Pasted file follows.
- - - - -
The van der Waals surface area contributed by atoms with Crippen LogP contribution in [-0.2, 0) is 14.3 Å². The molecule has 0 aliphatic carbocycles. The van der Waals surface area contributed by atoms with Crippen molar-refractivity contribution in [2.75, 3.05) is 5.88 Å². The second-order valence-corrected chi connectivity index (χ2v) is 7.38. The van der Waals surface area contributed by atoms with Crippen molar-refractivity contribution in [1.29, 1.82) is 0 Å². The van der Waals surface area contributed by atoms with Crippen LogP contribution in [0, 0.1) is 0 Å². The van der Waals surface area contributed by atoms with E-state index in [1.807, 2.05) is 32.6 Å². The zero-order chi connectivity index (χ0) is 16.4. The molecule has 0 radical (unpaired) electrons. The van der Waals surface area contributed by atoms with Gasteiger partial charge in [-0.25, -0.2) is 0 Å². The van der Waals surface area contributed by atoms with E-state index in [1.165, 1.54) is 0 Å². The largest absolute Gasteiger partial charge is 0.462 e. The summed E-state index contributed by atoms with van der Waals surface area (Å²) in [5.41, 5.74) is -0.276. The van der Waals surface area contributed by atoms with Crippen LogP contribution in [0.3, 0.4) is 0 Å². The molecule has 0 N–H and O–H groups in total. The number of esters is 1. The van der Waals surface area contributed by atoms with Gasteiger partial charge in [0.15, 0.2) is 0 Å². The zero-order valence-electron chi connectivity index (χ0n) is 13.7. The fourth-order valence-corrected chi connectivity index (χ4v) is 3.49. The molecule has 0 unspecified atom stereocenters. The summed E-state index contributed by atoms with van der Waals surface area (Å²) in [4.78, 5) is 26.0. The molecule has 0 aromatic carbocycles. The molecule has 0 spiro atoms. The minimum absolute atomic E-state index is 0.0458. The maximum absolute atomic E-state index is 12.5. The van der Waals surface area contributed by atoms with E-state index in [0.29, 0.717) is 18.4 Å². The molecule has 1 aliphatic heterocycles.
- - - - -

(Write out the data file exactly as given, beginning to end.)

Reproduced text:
The van der Waals surface area contributed by atoms with Crippen LogP contribution in [-0.2, 0) is 14.3 Å². The molecule has 0 aliphatic carbocycles. The van der Waals surface area contributed by atoms with Crippen molar-refractivity contribution in [2.75, 3.05) is 5.88 Å². The second-order valence-corrected chi connectivity index (χ2v) is 7.38. The van der Waals surface area contributed by atoms with Crippen molar-refractivity contribution in [1.29, 1.82) is 0 Å². The van der Waals surface area contributed by atoms with Crippen LogP contribution in [0, 0.1) is 0 Å². The van der Waals surface area contributed by atoms with E-state index in [1.807, 2.05) is 32.6 Å². The zero-order chi connectivity index (χ0) is 16.4. The molecule has 0 radical (unpaired) electrons. The van der Waals surface area contributed by atoms with Gasteiger partial charge in [-0.25, -0.2) is 0 Å². The van der Waals surface area contributed by atoms with E-state index in [1.165, 1.54) is 0 Å². The largest absolute Gasteiger partial charge is 0.462 e. The summed E-state index contributed by atoms with van der Waals surface area (Å²) in [5.41, 5.74) is -0.276. The van der Waals surface area contributed by atoms with Crippen LogP contribution in [0.3, 0.4) is 0 Å². The molecule has 0 N–H and O–H groups in total. The number of esters is 1. The van der Waals surface area contributed by atoms with Gasteiger partial charge in [0.15, 0.2) is 0 Å². The zero-order valence-electron chi connectivity index (χ0n) is 13.7. The fourth-order valence-corrected chi connectivity index (χ4v) is 3.49. The molecule has 0 unspecified atom stereocenters. The summed E-state index contributed by atoms with van der Waals surface area (Å²) in [4.78, 5) is 26.0. The molecule has 0 aromatic carbocycles. The molecule has 0 spiro atoms. The minimum absolute atomic E-state index is 0.0458. The maximum absolute atomic E-state index is 12.5. The van der Waals surface area contributed by atoms with E-state index in [0.29, 0.717) is 18.4 Å². The molecule has 1 aliphatic heterocycles.